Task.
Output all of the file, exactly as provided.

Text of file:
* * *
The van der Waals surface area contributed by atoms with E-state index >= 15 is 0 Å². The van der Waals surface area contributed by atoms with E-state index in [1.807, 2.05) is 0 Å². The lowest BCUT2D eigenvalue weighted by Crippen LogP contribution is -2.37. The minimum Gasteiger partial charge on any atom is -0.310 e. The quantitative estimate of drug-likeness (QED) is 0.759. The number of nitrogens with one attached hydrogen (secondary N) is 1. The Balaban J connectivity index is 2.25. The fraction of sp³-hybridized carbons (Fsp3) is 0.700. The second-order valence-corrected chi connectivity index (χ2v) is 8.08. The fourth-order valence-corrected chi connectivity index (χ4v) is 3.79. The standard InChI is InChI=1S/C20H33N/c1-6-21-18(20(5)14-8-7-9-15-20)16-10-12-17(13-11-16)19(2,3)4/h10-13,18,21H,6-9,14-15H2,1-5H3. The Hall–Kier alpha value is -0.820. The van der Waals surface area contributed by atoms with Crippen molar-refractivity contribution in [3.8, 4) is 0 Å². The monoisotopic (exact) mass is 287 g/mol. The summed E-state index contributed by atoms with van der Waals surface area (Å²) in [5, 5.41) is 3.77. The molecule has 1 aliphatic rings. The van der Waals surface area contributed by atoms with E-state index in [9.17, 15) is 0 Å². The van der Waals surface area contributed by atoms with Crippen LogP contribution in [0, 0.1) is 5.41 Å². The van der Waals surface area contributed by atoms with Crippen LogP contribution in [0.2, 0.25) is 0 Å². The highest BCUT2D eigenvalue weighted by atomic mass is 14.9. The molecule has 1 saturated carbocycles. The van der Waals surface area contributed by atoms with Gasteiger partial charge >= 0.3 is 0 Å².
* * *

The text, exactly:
The van der Waals surface area contributed by atoms with E-state index >= 15 is 0 Å². The van der Waals surface area contributed by atoms with E-state index in [1.807, 2.05) is 0 Å². The lowest BCUT2D eigenvalue weighted by Crippen LogP contribution is -2.37. The minimum Gasteiger partial charge on any atom is -0.310 e. The quantitative estimate of drug-likeness (QED) is 0.759. The number of nitrogens with one attached hydrogen (secondary N) is 1. The Balaban J connectivity index is 2.25. The fraction of sp³-hybridized carbons (Fsp3) is 0.700. The second-order valence-corrected chi connectivity index (χ2v) is 8.08. The fourth-order valence-corrected chi connectivity index (χ4v) is 3.79. The standard InChI is InChI=1S/C20H33N/c1-6-21-18(20(5)14-8-7-9-15-20)16-10-12-17(13-11-16)19(2,3)4/h10-13,18,21H,6-9,14-15H2,1-5H3. The Hall–Kier alpha value is -0.820. The van der Waals surface area contributed by atoms with Crippen molar-refractivity contribution in [3.8, 4) is 0 Å². The monoisotopic (exact) mass is 287 g/mol. The summed E-state index contributed by atoms with van der Waals surface area (Å²) in [5, 5.41) is 3.77. The molecule has 1 aliphatic rings. The van der Waals surface area contributed by atoms with E-state index in [9.17, 15) is 0 Å². The van der Waals surface area contributed by atoms with Crippen LogP contribution in [0, 0.1) is 5.41 Å². The van der Waals surface area contributed by atoms with Crippen LogP contribution in [0.2, 0.25) is 0 Å². The highest BCUT2D eigenvalue weighted by atomic mass is 14.9. The molecule has 1 saturated carbocycles. The van der Waals surface area contributed by atoms with Gasteiger partial charge >= 0.3 is 0 Å².